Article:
Ever wonder how to make your own oven mitts and potholders. I love making my own oven mitts and potholders because I can use exactly the fabric that I want and am not limited to what I find in the shops. For this project I used some charming Santa Claus fabric and red and white dot fabric for the perfect Christmas accessories for my kitchen. I must admit that these DIY oven mitts and potholders came out really cute. I just love them.
As usual I had these remnants in my massive stash of remnants (I am trying to use them up but I keep buying more). If you don’t have fabrics in your stash I recommend that you head over to Hobby Lobby or Fabric.com to find the perfect fabric for your project. I used basic novelty cotton and quilting cotton for my project.
This tutorial walks you step by step on how to sew your own oven mitts and potholders simply and easily using insul bright. The insul bright. is what prevents the pots from getting hot so it is a necessity for this project. This post contains affiliate links that if you click on them and make a purchase I may receive a small commission at no extra cost to you.
Pick the size mitt you want to make and download the pattern. Note that the large mitt pattern requires 11″ x 14″ paper and the small pattern was taken from the Warm Company’s website and requires that it be enlarged by 60%.
Oven Mitt Step 2: Cut out your Fabrics
Once you have chosen your pattern, cut two each of the main fabric, lining fabric, batting and insul-bright. Layer the lining fabric, batting, insul-bright and then the main fabric in two separate piles.
These two piles will make one mitt. Note: using the insul-bright or a similar product is important because it is the product that insulates your hands from the heat. According to the Warm Company’s website “the polyester fibers resist conduction while the reflective metalized polyester film reflects radiant energy, hot or cold, back to its source.”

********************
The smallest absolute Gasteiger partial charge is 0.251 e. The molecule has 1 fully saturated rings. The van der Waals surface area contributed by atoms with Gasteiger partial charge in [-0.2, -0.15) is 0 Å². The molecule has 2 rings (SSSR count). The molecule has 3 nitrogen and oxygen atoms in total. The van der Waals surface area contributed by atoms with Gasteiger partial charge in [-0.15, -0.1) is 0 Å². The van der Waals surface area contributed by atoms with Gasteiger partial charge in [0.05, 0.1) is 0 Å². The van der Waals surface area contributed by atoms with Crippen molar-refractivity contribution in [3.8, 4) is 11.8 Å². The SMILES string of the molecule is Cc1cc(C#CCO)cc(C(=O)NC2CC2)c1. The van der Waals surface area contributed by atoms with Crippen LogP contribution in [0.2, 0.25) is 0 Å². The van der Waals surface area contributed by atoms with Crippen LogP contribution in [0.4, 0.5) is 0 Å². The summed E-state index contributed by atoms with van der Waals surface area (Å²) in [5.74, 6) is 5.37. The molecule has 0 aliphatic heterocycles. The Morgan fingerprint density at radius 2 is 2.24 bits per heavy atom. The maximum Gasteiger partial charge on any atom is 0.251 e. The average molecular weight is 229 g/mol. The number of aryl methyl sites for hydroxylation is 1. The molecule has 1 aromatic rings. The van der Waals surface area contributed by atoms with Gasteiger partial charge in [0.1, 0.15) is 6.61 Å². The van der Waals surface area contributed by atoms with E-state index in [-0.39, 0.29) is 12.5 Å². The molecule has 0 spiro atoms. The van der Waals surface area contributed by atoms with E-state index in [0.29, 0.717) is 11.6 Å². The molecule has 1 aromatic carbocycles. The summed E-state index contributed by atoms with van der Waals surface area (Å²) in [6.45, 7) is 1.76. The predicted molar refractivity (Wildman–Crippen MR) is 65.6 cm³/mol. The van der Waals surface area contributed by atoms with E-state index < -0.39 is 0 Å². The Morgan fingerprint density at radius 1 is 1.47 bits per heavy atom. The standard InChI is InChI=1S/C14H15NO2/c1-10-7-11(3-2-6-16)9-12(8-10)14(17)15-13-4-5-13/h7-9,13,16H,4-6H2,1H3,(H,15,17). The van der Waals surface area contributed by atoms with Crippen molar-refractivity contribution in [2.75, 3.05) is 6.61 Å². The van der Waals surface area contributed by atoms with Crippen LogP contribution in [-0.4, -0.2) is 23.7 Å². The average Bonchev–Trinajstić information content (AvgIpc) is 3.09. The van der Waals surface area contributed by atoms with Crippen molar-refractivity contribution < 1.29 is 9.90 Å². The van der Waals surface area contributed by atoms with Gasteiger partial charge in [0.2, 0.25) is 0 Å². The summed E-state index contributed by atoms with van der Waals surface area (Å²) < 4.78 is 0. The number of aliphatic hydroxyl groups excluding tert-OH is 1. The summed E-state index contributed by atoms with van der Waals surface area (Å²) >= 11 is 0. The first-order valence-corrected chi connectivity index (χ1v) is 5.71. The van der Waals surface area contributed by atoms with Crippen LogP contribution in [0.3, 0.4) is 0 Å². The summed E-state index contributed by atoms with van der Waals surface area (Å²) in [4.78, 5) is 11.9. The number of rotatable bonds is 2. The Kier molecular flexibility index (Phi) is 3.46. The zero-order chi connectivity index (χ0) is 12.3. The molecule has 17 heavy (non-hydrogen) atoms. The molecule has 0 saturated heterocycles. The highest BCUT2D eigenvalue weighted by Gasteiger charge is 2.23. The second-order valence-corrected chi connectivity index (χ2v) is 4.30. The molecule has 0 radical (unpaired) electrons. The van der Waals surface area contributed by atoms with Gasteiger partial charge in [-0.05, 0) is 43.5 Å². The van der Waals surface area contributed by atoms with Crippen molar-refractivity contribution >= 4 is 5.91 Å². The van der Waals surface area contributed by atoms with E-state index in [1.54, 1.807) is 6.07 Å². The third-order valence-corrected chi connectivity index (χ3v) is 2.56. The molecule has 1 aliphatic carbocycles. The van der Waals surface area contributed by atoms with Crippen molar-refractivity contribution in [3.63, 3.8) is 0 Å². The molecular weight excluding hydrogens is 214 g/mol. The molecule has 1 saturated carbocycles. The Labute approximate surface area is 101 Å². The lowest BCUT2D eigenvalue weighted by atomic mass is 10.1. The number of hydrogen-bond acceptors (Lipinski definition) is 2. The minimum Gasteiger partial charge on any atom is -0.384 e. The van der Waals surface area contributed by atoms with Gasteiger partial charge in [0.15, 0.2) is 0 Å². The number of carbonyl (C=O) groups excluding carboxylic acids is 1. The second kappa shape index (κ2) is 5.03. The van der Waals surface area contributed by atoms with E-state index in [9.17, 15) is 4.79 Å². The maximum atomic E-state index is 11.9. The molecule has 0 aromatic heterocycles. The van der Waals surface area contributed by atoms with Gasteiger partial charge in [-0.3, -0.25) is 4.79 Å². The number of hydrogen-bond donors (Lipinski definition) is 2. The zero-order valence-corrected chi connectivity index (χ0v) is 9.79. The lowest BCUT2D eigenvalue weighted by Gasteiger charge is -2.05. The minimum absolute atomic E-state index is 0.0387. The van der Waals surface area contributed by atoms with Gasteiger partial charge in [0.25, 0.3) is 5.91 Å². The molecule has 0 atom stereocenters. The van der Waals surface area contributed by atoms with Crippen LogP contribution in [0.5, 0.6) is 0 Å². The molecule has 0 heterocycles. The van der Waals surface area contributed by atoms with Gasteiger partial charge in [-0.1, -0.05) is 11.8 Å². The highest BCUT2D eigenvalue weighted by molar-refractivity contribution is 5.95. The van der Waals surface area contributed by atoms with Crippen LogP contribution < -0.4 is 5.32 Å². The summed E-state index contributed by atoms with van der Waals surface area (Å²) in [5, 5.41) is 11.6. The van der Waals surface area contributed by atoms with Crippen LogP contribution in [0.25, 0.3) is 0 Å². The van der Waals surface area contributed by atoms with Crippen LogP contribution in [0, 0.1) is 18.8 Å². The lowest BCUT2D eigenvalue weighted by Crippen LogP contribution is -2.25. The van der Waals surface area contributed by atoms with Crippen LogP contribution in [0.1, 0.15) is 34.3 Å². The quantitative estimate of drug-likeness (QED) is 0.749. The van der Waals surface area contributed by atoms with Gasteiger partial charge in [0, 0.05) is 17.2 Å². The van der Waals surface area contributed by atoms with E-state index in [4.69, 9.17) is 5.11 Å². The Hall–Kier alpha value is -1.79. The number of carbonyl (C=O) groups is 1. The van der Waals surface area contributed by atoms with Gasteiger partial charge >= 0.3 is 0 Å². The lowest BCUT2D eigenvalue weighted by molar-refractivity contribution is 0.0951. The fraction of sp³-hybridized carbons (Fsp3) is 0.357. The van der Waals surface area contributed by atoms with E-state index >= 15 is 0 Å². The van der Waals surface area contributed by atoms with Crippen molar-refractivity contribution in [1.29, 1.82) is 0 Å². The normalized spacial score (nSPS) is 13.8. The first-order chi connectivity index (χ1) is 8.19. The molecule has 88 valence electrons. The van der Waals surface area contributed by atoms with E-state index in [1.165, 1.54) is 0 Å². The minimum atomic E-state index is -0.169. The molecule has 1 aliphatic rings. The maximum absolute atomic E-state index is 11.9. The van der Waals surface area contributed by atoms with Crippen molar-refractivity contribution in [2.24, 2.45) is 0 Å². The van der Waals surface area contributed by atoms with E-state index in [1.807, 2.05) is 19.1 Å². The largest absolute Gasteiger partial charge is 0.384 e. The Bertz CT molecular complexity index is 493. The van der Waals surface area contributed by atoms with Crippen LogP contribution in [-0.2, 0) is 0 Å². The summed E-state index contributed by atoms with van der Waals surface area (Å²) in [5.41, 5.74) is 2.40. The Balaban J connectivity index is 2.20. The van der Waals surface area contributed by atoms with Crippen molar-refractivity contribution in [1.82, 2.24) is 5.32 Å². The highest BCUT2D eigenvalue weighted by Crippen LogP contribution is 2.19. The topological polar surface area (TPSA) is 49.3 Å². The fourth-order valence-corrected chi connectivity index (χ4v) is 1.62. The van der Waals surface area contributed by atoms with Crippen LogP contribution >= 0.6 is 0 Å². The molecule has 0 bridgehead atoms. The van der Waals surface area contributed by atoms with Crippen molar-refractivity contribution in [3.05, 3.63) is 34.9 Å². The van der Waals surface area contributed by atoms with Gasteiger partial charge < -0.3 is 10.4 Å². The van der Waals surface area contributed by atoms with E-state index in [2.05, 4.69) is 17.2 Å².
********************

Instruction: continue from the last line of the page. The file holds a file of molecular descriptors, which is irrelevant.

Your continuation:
Oven Mitt Step 3: Quilt your Oven Mitt
I chose to quilt my oven mitt but it is not necessary for this pattern to work. If you choose to quilt the mitt, simply sew evenly spaced lines diagonally across the mitt so that a diamond pattern forms or you can free arm sew in a random pattern so that all of the layers are bound together. You can use matching or contrasting thread. I chose contrasting thread for my project.
Oven Mitt Step 4: Add the Bias Binding
Once the quilting of the mitt is done or you have chosen not to quilt the mitt take your bias binding either store-bought or you can make your own using my how to make bias binding tutorial and sew it to the bottom of each of the mitt halves. I also used the binding fabric to make a small loop to hang the mitt by cutting a 2 x 2 1/2″ long rectangle. Fold the rectangle in half then open it up. Folded both sides to the middle and then fold the sides together at the original middle fold. Once that was finished I sewed a line up both sides to make a strong hanger for the mitt. Set the hanger piece aside.
To sew the bias binding, I attached the raw edges of one side of the binding to the raw edge of the mitt and sewed a 1/4 inch seam. I then folded the binding over and top stitched it through all layers so that the binding underneath was caught and there was a nice edge of contrasting binding to the bottom of each of the mitt halves. You could also follow my how to sew bias binding tutorial.
Oven Mitt Step 5: Join the Two Mitts
Once the binding has been attached I placed the two halves of the mitt together with right sides together. Add the hanger piece so that the loop is facing inside the mitt and the raw edges are sticking out slightly through the raw edges of the mitt. Sew a 1/4″ seam around the whole mitt leaving the bottom where you attached the bias binding open. I sewed a few times over the handle loop to make it secure. I used the overlock stitch on my sewing machine to secure the raw edges. You could also use a serger or leave them raw.
Oven Mitt Step 6: Turn Right Side Out
Once the mitt is sewn I turned it right side out and the mitt was finished. You can repeat the process for a second mitt but be sure to turn the pattern up side down so that it fits the other hand. You have now created a cheery Santa Claus Christmas Oven Mitt that is perfect for the holiday season for your home or as a fun yet functional gift for family and friends.